IKEA’s Swedish Restaurant and its Queuing system

Since I have learned about Queuing Theory and its advantages, I was able to fully understand what was going on during rush hour at the IKEA’s Swedish restaurant with many people waiting to be served. As explained by our professor – Queues grow due to variability and they cannot be eliminated due to high utilization.

Last Friday I went to purchase furniture, after a while, me and my family, had also to stop by the restaurant; while I was waiting on the long queue, which has two different enters to separate customers and made them follow the unique line until the servers, I was realizing that the variability of many people arising at the same time has provoked a rush hour and a long queue, nevertheless, and even though IKEA’S restaurant manager called another server, for each enter, the queue was getting bigger and bigger.

They have optimized the way of self-serving for a quicker and smooth experience. As a costumer you can filled your tray with many types of foods, until you reach the main station for the main dish, where you definitely need to be served.  I have used Allen-Mceen approximation theory to calculate the time I will spend on the queue before served – even though I did not as fact, how it will take to serve each person – by using utilization levels, the number of servers and the variability at the entry and at the service, having as a result a close guess of the time that I did spend there.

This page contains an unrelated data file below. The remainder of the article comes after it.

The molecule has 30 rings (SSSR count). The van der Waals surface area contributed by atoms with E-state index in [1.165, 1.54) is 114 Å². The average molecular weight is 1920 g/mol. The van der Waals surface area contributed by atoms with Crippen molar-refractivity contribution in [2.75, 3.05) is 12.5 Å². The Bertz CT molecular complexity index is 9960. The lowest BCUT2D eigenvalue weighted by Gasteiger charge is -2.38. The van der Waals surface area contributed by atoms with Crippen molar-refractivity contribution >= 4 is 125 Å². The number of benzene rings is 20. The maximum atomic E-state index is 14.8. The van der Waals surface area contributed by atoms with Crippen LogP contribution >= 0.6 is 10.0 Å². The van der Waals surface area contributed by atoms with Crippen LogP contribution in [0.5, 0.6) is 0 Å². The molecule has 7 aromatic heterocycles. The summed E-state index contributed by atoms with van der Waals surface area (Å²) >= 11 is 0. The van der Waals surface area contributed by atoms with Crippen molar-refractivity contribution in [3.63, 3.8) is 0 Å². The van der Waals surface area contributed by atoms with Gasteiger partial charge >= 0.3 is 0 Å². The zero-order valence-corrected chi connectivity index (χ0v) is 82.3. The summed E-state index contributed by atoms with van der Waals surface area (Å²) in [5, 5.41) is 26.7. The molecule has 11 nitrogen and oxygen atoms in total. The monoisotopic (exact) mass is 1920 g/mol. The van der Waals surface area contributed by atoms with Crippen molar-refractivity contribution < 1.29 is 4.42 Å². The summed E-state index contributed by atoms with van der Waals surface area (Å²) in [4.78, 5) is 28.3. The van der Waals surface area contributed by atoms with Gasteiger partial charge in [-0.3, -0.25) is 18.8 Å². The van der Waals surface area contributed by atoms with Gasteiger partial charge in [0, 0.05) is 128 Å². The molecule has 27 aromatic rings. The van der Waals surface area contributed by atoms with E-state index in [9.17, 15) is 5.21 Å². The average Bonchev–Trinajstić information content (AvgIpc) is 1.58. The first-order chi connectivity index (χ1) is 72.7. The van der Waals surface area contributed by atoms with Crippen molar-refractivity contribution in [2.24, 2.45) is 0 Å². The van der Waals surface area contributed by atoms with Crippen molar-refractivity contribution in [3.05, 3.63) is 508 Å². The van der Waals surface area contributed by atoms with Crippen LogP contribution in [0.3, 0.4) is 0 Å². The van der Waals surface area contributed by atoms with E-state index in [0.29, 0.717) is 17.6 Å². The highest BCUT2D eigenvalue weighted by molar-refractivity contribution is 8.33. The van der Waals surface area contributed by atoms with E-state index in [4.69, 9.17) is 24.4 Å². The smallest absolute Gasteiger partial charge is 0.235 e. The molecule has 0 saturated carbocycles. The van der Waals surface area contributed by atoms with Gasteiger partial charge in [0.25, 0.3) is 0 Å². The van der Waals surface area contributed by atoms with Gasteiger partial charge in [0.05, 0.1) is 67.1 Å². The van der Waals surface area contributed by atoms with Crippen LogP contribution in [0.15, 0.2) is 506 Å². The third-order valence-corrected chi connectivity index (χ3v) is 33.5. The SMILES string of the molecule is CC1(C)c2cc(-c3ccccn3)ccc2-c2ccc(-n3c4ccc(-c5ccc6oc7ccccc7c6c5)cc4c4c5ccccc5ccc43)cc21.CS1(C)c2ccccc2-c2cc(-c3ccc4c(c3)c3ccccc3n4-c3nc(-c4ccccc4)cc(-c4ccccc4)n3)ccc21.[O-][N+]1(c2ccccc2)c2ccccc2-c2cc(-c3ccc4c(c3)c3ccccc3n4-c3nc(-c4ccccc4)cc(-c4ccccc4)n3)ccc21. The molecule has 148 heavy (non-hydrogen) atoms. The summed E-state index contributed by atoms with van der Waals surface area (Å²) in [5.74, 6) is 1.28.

After spending 15 minutes (Aprox) in a queue of 25 + I have realized that not necessarily a queue is a bad situation, and if managed properly, like Ikea does, by making their clients being occupied while they are waiting, it could also be a good experience.

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